I will allow staff of the Yukon Energy Corporation to explain the most current numbers in this area.

In fact, the Yukon’s energy costs compared to Toronto, Regina, Edmonton, Iqaluit, Yellowknife — as just a few examples — are significantly lower for the first 1,000-kilowatt hours. In fact, in the case of Yellowknife, they are significantly less than 50 percent of the cost of what it costs in Yellowknife for that. We do recognize the impact of electrical rates. That is one of the reasons that we have continued the interim electrical rebate in place, which I would point out is in fact the after-effect of the NDP’s legacy, and the massive impact that they left on our power bills is still being felt. The interim electrical rebate is in fact the ongoing effect of the NDP’s previous time and effort and their previous success in tanking the Yukon’s economy.

Mr. Silver:    Let’s be clear, this subsidy is the Yukon Party subsidy. They’re in power so we have the subsidy. We’re clear that we like it. What is their position? One of the reasons that the Yukon power bill is going up is because the government hasn’t done enough to find new sources of hydro power. With hydro we can produce electricity at approximately 10 cents per kilowatt, but diesel is 35 cents per kilowatt. The interim electrical rebate protects ratepayers from even higher electrical bills. The minister has referred to it in this House as an artificial subsidy and clearly he does not like it.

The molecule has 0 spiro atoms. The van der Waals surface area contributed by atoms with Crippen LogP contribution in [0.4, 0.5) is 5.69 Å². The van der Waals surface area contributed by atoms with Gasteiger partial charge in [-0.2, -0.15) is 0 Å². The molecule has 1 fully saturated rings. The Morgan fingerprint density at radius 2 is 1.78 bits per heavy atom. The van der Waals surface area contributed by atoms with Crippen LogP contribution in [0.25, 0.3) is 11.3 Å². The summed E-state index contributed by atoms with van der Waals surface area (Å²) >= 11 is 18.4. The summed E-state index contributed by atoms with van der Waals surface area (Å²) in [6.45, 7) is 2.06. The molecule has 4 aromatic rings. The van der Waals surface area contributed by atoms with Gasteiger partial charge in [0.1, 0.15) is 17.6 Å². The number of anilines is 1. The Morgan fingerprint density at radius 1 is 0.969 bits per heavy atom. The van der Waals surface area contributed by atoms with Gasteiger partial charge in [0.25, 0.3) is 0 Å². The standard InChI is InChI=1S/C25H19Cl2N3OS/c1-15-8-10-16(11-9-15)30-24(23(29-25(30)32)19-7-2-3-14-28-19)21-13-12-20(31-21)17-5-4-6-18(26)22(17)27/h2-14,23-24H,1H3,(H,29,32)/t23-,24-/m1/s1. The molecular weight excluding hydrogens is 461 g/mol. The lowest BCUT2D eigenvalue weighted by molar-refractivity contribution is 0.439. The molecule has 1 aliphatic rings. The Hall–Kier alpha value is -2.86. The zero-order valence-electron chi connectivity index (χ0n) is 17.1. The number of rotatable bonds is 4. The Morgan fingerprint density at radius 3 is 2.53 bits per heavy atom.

Despite the minister’s objection, the Yukon Party continues to renew the subsidy which saves Yukoners more than $26 per month on their power bills. I am looking for simply a long-term commitment to this rebate. Why is the minister so unwilling to continue this subsidy for another three years?

Hon. Mr. Cathers:    The Liberal Party is suggesting that taxpayers continue to take out of one pocket to fund ratepayers in the other. We have continued the subsidy temporarily on an interim basis because we recognize the potential impact of rate charges. But when the Leader of the Liberal Party stands up and characterizes the rate increase approved by the Yukon Utilities Board as somehow suggesting a failure to manage energy supply adequately, it really is a very fanciful notion that he’s presenting to Yukoners.

Yukoners know how much the consumer price index for all products goes up on an annual basis. Yukoners know how much their gas prices have gone up in the past 10 years. To suggest that there would be no incremental costs for increased cost of equipment, increased cost of labour — that that should never be reflected in your power bills — well, that is not a very realistic notion of the world. In fact, the increase approved by the Yukon Utilities Board is unfortunate, but it’s also unfortunate that food prices, gas prices and the cost of consumable goods and building equipment go up, but it is reality.

It is a moderate increase. As a result of our legacy hydro and as a result of our continued significant investment in renewable energy resources, including Mayo B and the Aishihik third turbine, we are continuously among the lowest hydro rates and electricity rates in the country.